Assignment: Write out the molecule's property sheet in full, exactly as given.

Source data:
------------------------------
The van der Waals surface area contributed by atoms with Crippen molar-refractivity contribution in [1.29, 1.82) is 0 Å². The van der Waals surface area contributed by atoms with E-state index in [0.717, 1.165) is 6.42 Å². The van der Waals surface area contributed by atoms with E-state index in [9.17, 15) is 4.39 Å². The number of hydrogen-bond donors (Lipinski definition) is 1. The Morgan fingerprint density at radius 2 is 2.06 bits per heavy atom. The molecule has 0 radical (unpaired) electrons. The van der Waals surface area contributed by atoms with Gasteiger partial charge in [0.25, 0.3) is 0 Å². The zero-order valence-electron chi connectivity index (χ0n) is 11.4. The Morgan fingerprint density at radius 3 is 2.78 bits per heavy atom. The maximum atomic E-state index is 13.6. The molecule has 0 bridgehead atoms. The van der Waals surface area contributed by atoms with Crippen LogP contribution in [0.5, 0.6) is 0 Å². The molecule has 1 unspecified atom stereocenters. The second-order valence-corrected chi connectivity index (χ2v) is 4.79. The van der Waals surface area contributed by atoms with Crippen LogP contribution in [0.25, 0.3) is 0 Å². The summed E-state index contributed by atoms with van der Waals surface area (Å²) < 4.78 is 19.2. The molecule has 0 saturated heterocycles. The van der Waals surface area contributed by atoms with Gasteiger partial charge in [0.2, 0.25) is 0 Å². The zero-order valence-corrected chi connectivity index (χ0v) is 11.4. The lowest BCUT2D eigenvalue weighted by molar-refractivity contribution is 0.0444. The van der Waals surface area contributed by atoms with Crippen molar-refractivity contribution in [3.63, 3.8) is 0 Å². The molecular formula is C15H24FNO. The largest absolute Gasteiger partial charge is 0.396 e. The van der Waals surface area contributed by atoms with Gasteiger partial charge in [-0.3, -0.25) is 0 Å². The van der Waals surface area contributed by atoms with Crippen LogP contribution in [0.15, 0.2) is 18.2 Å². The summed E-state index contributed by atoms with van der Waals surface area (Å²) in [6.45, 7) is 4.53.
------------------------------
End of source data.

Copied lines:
The van der Waals surface area contributed by atoms with Crippen molar-refractivity contribution in [1.29, 1.82) is 0 Å². The van der Waals surface area contributed by atoms with E-state index in [0.717, 1.165) is 6.42 Å². The van der Waals surface area contributed by atoms with E-state index in [9.17, 15) is 4.39 Å². The number of hydrogen-bond donors (Lipinski definition) is 1. The Morgan fingerprint density at radius 2 is 2.06 bits per heavy atom. The molecule has 0 radical (unpaired) electrons. The van der Waals surface area contributed by atoms with Gasteiger partial charge in [0.25, 0.3) is 0 Å². The zero-order valence-electron chi connectivity index (χ0n) is 11.4. The Morgan fingerprint density at radius 3 is 2.78 bits per heavy atom. The maximum atomic E-state index is 13.6. The molecule has 0 bridgehead atoms. The van der Waals surface area contributed by atoms with Crippen LogP contribution in [0.5, 0.6) is 0 Å². The molecule has 1 unspecified atom stereocenters. The second-order valence-corrected chi connectivity index (χ2v) is 4.79. The van der Waals surface area contributed by atoms with Crippen LogP contribution in [0.25, 0.3) is 0 Å². The summed E-state index contributed by atoms with van der Waals surface area (Å²) < 4.78 is 19.2. The molecule has 0 saturated heterocycles. The van der Waals surface area contributed by atoms with Gasteiger partial charge in [0.2, 0.25) is 0 Å². The zero-order valence-corrected chi connectivity index (χ0v) is 11.4. The lowest BCUT2D eigenvalue weighted by molar-refractivity contribution is 0.0444. The van der Waals surface area contributed by atoms with Crippen molar-refractivity contribution in [3.63, 3.8) is 0 Å². The molecular formula is C15H24FNO. The largest absolute Gasteiger partial charge is 0.396 e. The van der Waals surface area contributed by atoms with Gasteiger partial charge in [-0.3, -0.25) is 0 Å². The van der Waals surface area contributed by atoms with Crippen LogP contribution in [0.15, 0.2) is 18.2 Å². The summed E-state index contributed by atoms with van der Waals surface area (Å²) in [6.45, 7) is 4.53.